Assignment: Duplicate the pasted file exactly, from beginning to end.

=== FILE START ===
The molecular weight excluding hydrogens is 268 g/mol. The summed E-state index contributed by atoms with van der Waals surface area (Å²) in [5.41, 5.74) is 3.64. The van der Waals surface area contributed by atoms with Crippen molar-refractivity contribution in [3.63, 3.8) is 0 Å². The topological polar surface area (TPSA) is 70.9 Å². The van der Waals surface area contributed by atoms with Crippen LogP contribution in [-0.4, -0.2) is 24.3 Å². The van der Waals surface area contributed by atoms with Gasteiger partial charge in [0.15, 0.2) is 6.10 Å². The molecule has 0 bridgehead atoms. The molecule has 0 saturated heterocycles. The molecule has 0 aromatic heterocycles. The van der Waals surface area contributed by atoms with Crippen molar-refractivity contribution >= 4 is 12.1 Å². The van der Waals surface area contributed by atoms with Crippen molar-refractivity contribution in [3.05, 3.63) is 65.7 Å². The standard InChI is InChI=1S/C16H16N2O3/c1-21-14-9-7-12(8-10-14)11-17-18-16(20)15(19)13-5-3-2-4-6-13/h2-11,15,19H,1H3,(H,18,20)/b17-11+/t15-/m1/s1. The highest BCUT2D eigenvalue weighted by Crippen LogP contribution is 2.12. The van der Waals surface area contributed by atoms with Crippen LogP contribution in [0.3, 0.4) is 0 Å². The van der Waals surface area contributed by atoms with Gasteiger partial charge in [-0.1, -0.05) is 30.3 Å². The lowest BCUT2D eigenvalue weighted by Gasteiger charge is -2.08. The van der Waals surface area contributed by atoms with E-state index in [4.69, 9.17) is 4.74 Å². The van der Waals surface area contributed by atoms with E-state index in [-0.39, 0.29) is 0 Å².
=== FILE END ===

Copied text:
The molecular weight excluding hydrogens is 268 g/mol. The summed E-state index contributed by atoms with van der Waals surface area (Å²) in [5.41, 5.74) is 3.64. The van der Waals surface area contributed by atoms with Crippen molar-refractivity contribution in [3.63, 3.8) is 0 Å². The topological polar surface area (TPSA) is 70.9 Å². The van der Waals surface area contributed by atoms with Crippen LogP contribution in [-0.4, -0.2) is 24.3 Å². The van der Waals surface area contributed by atoms with Gasteiger partial charge in [0.15, 0.2) is 6.10 Å². The molecule has 0 bridgehead atoms. The molecule has 0 saturated heterocycles. The molecule has 0 aromatic heterocycles. The van der Waals surface area contributed by atoms with Crippen molar-refractivity contribution >= 4 is 12.1 Å². The van der Waals surface area contributed by atoms with Crippen molar-refractivity contribution in [3.05, 3.63) is 65.7 Å². The standard InChI is InChI=1S/C16H16N2O3/c1-21-14-9-7-12(8-10-14)11-17-18-16(20)15(19)13-5-3-2-4-6-13/h2-11,15,19H,1H3,(H,18,20)/b17-11+/t15-/m1/s1. The highest BCUT2D eigenvalue weighted by Crippen LogP contribution is 2.12. The van der Waals surface area contributed by atoms with Crippen LogP contribution in [0.3, 0.4) is 0 Å². The van der Waals surface area contributed by atoms with Gasteiger partial charge in [-0.1, -0.05) is 30.3 Å². The lowest BCUT2D eigenvalue weighted by Gasteiger charge is -2.08. The van der Waals surface area contributed by atoms with E-state index in [4.69, 9.17) is 4.74 Å². The van der Waals surface area contributed by atoms with E-state index in [-0.39, 0.29) is 0 Å².